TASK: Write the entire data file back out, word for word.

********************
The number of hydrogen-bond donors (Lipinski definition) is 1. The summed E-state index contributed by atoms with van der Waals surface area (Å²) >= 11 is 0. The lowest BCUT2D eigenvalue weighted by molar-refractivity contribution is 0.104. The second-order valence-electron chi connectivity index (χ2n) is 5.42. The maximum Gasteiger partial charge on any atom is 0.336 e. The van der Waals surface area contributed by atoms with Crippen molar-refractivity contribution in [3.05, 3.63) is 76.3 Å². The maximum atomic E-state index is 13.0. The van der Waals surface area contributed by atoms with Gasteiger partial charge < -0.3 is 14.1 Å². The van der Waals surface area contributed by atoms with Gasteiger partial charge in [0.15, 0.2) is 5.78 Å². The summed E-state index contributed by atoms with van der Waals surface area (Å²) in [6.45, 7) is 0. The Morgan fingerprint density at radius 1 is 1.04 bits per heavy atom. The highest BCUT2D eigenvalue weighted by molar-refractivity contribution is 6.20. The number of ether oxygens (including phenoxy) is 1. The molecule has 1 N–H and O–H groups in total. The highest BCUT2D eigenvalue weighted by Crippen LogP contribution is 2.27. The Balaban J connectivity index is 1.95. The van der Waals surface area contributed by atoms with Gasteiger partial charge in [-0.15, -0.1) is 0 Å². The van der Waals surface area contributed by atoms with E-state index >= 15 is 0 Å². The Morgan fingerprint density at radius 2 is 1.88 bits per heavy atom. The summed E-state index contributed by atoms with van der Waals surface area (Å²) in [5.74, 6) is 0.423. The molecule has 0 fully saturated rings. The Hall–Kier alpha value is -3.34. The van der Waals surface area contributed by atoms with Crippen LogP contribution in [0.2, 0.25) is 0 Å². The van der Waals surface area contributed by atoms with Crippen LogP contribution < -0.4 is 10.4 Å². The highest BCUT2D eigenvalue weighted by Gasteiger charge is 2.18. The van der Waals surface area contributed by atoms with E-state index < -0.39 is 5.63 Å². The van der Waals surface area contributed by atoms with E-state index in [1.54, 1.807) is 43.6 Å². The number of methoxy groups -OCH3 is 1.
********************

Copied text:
The number of hydrogen-bond donors (Lipinski definition) is 1. The summed E-state index contributed by atoms with van der Waals surface area (Å²) >= 11 is 0. The lowest BCUT2D eigenvalue weighted by molar-refractivity contribution is 0.104. The second-order valence-electron chi connectivity index (χ2n) is 5.42. The maximum Gasteiger partial charge on any atom is 0.336 e. The van der Waals surface area contributed by atoms with Crippen molar-refractivity contribution in [3.05, 3.63) is 76.3 Å². The maximum atomic E-state index is 13.0. The van der Waals surface area contributed by atoms with Gasteiger partial charge < -0.3 is 14.1 Å². The van der Waals surface area contributed by atoms with Gasteiger partial charge in [0.15, 0.2) is 5.78 Å². The summed E-state index contributed by atoms with van der Waals surface area (Å²) in [6.45, 7) is 0. The Morgan fingerprint density at radius 1 is 1.04 bits per heavy atom. The highest BCUT2D eigenvalue weighted by molar-refractivity contribution is 6.20. The number of ether oxygens (including phenoxy) is 1. The molecule has 1 N–H and O–H groups in total. The highest BCUT2D eigenvalue weighted by Crippen LogP contribution is 2.27. The Balaban J connectivity index is 1.95. The van der Waals surface area contributed by atoms with Gasteiger partial charge in [-0.15, -0.1) is 0 Å². The van der Waals surface area contributed by atoms with E-state index >= 15 is 0 Å². The Morgan fingerprint density at radius 2 is 1.88 bits per heavy atom. The summed E-state index contributed by atoms with van der Waals surface area (Å²) in [5.74, 6) is 0.423. The molecule has 0 fully saturated rings. The Hall–Kier alpha value is -3.34. The van der Waals surface area contributed by atoms with Crippen LogP contribution in [0.2, 0.25) is 0 Å². The van der Waals surface area contributed by atoms with Crippen LogP contribution < -0.4 is 10.4 Å². The highest BCUT2D eigenvalue weighted by Gasteiger charge is 2.18. The van der Waals surface area contributed by atoms with E-state index < -0.39 is 5.63 Å². The van der Waals surface area contributed by atoms with E-state index in [1.54, 1.807) is 43.6 Å². The number of methoxy groups -OCH3 is 1.